Chiba Kunitane


Chiba Clan


Shimōsa Province

Lifespan:  3/22 of Kōji 3 (1557) to 5/7 of Tenshō 13 (1585)

Other Names:  Chiba-no-suke

Rank:  bushō

Title:  Vice Minister of Central Affairs

Clan:  Chiba

Father:  Chiba Tanetomi

Mother:  Daughter of Unakami Yamashiro-no-kami

Siblings:  Yoshitane, Kunitane

Wife:  [Formal] Adopted daughter of Hōjō Ujinao, [Second] Daughter of Iwamatsu Morizumi

Children:  Shigetane

Chiba Kunitane served as a bushō during the Sengoku period.  Kunitane served as the twenty-ninth head of the Chiba clan.

Kunitane was born as the second son of Chiba Tanetomi, the twenty-seventh head of the Chiba.

Kunitane’s older brother, Chiba Yoshitane, the twenty-eighth head of the clan, stood in opposition to the Gohōjō clan, triggering his ouster at the hands of his retainers.  Thereafter, Kunitane succeeded him as the next head of the clan.  To avoid pressure from Satomi Yoshihiro, in the eleventh month of 1571, his coming-of-age ceremony was held at the Sakura-Myōken Shrine.  In 1582, Takigawa Kazumasa, a senior retainer of Oda Nobunaga, advanced into the Kantō and sent a messenger to Kunitane to encourage Kunitane to dispatch his own messenger to Nobunaga, but Kunitane refused.  After entering into a political alliance through marriage with the Hōjō, upon request of the Hōjō, he deployed on several occasions.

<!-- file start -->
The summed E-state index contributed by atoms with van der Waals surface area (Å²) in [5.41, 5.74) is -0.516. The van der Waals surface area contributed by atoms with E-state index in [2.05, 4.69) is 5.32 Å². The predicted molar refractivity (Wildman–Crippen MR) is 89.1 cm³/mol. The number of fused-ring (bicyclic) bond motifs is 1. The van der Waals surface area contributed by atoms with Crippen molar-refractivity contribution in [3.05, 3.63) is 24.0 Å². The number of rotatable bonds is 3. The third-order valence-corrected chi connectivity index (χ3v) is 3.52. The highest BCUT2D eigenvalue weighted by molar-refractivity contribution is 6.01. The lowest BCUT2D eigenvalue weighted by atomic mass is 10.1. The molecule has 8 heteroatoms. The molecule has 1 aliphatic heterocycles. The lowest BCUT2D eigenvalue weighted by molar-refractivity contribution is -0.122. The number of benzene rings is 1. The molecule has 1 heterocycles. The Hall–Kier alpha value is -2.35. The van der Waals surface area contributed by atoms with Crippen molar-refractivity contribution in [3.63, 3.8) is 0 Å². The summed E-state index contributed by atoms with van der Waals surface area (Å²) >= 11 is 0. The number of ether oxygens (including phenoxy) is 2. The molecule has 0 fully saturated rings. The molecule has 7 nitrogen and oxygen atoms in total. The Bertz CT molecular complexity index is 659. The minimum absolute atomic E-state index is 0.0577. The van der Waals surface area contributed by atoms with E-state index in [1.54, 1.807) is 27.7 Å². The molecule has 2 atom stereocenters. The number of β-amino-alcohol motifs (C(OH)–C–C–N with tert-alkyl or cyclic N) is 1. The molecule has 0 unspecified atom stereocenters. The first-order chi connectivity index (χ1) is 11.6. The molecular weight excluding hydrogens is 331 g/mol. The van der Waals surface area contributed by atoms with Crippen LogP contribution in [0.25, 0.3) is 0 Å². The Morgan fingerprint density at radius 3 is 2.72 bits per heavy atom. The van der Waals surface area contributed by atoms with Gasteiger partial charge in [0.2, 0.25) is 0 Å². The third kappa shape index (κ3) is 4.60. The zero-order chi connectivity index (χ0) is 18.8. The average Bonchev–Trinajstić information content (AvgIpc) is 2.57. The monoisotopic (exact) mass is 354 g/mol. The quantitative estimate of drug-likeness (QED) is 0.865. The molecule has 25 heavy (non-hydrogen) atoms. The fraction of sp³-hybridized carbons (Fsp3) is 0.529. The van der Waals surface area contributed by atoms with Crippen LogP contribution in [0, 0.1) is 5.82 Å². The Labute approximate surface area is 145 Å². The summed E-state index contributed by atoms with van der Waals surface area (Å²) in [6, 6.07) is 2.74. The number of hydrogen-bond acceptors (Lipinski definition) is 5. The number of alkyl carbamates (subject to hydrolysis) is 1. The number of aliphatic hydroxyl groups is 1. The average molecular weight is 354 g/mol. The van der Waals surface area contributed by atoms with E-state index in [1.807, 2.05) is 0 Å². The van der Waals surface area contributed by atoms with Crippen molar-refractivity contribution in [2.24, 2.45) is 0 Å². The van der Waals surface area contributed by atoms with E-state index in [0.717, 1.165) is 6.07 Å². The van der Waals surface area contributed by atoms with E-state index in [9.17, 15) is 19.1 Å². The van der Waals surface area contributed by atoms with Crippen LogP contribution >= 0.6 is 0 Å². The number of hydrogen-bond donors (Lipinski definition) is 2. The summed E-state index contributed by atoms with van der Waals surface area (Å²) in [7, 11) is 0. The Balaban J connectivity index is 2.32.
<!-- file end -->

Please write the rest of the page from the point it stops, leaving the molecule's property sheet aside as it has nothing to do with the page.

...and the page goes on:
His military prowess invoked fear among those in neighboring provinces, while members of the Chiba family and their retainers yearned for his mercy.

In 1585, while at new year’s banquet, he scorned a servant named Kuwata Magogorō for breaking wind.  Resentful of the criticism, on the evening of 5/1, while Kunitane slept, Magogorō stabbed him with a short sword and he died the following day.  Kunitane was twenty-nine years old.  Sentsurumaru (Chiba Shigetane) was his son and designated heir, but, owing to his youth, the Hōjō clan intervened and Chiba Nobushige, the natural son of Hōjō Masauji, succeeded Kunitane instead.

On one of the memorial towers among a cluster of towers from the Muromachi period at the Kairin Temple in the city of Sakura, an inscription includes a prayer for the enlightenment of Kunitane.